By Mary Boyd is VP of Government & Regulatory Affairs at West
West stands hand in hand with National Center for Missing & Exploited Children (NCMEC) in their mission to locate missing children and prevent child exploitation. Locating child victims as quickly as possible and returning them to a place of safety and well-being is paramount.
Since 1984, NCMEC has served as the national clearinghouse and resource center for families, victims, private organizations, law enforcement and the public on issues relating to missing and sexually exploited children. There are several key factors to consider when developing best practices for responding to calls of missing, abducted and exploited children:
- The Adam Walsh Child Protection and Safety Act of 2006 mandates missing-child cases are entered into NCIC by law enforcement within two hours of receipt.
- Family abductions occur when a member of the child’s family or someone acting on behalf of a family member takes or fails to return a child in violation of a court order, decree or other legitimate custodial rights. This is a crime in all 50 states.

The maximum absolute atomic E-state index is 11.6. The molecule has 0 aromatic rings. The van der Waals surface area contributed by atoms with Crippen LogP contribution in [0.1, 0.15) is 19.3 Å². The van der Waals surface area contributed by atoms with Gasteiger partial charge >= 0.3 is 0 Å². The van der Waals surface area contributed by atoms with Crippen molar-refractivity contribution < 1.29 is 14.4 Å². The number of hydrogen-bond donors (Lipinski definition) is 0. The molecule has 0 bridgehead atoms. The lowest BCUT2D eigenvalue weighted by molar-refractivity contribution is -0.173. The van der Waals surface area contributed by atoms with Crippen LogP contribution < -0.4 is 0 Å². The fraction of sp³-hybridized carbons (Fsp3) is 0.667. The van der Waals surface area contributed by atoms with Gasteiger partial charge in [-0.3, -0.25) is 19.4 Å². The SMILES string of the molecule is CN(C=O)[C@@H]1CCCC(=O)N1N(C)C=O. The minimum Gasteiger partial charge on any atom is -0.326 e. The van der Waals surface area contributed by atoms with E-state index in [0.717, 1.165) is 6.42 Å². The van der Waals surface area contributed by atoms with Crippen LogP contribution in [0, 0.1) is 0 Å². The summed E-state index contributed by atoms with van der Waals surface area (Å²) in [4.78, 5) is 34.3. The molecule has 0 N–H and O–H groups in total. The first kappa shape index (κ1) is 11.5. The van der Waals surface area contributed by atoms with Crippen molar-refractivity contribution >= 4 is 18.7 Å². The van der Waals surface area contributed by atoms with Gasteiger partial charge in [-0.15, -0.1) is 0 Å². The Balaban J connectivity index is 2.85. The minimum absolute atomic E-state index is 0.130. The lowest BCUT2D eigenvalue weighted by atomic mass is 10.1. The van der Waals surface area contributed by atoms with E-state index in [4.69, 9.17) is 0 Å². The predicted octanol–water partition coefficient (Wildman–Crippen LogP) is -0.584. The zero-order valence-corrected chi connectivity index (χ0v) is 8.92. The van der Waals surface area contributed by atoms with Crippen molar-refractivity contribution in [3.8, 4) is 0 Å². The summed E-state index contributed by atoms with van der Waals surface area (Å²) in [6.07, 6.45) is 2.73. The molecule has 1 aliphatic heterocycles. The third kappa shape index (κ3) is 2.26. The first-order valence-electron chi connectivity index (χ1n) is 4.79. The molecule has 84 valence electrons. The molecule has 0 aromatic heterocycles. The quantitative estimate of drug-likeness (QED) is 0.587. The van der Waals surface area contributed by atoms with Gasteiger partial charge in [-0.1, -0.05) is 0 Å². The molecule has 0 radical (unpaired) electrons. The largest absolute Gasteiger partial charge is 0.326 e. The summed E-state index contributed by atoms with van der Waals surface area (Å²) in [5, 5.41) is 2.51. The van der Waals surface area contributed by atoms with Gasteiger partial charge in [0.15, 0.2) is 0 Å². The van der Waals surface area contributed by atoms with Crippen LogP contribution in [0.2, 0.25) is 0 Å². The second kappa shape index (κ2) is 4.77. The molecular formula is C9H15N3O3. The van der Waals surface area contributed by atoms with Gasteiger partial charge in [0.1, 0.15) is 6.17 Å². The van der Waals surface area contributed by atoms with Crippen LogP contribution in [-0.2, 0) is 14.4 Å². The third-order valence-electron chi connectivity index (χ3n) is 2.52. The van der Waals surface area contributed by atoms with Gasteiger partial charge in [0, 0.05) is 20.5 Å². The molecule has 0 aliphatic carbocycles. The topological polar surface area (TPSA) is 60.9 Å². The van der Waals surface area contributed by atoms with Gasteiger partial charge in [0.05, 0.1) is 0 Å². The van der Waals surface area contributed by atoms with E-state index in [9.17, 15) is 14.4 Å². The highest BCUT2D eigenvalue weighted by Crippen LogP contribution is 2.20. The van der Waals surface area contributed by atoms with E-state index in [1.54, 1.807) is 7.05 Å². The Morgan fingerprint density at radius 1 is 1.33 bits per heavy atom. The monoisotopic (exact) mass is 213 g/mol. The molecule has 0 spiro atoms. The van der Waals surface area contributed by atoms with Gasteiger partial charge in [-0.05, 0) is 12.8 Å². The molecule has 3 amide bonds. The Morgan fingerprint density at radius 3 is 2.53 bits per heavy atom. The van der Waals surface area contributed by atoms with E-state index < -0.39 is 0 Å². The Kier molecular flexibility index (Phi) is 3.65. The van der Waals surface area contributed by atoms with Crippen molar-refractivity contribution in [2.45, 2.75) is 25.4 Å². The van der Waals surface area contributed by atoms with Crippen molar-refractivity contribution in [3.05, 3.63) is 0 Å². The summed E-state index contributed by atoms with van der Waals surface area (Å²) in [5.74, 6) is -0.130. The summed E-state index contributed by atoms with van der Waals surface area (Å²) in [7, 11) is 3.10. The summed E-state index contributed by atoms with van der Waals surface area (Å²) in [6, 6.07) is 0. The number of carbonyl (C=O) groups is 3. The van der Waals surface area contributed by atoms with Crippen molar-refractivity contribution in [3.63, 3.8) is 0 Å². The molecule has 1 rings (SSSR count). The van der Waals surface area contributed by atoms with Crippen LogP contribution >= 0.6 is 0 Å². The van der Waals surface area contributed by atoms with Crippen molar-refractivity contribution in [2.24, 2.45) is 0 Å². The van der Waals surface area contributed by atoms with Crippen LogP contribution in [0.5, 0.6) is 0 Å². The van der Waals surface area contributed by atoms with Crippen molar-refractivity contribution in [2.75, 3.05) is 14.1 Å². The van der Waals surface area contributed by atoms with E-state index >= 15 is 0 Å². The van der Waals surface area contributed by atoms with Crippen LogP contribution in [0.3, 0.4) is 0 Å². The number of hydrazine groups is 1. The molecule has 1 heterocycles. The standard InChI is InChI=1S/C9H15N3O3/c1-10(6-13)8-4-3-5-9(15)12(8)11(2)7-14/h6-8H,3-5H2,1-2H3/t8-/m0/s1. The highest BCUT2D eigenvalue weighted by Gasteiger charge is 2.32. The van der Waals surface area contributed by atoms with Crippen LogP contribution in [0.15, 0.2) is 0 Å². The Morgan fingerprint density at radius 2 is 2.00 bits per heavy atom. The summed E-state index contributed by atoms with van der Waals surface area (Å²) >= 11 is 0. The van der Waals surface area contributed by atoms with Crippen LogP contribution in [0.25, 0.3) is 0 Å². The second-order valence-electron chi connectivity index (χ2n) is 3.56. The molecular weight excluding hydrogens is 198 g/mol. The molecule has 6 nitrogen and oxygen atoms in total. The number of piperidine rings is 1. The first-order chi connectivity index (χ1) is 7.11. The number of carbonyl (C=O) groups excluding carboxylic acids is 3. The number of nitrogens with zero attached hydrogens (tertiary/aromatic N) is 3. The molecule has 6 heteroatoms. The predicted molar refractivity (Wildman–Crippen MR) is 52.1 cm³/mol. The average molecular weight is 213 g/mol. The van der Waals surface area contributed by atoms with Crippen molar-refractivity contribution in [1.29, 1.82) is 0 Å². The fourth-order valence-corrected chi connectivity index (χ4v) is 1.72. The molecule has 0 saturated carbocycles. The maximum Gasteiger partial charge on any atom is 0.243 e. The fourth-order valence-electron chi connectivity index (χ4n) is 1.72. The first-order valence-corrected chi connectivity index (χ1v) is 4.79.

- Of the nearly 25,000 runaways reported to NCMEC in 2017, one in seven were likely victims of child sex trafficking.
- Many children with autism wander or elope from safe environments, and some are unable to communicate their name and/or address. Finding and safely recovering a missing child with autism presents unique and difficult challenges for families, law enforcement, first responders and search teams. NCMEC has special search protocols and checklists to help.
NCMEC’s Missing Kids Readiness Project (MKRP) was specifically designed to help law enforcement agencies and public safety answering points (PSAPs) respond to calls regarding missing, abducted and sexually exploited children. To date, there are 283 MKRP agency members including 235 PSAPs and 48 Law Enforcement agencies, representing 41 states.
The program consists of a series of essential trainings for various personnel – chiefs, sheriffs and sworn personnel in law enforcement; managers and telecommunicators in the PSAP. NCMEC recognizes agencies for meeting essential training and policy requirements with a membership into the program. Learn more by visiting the NCMEC website for training and criteria.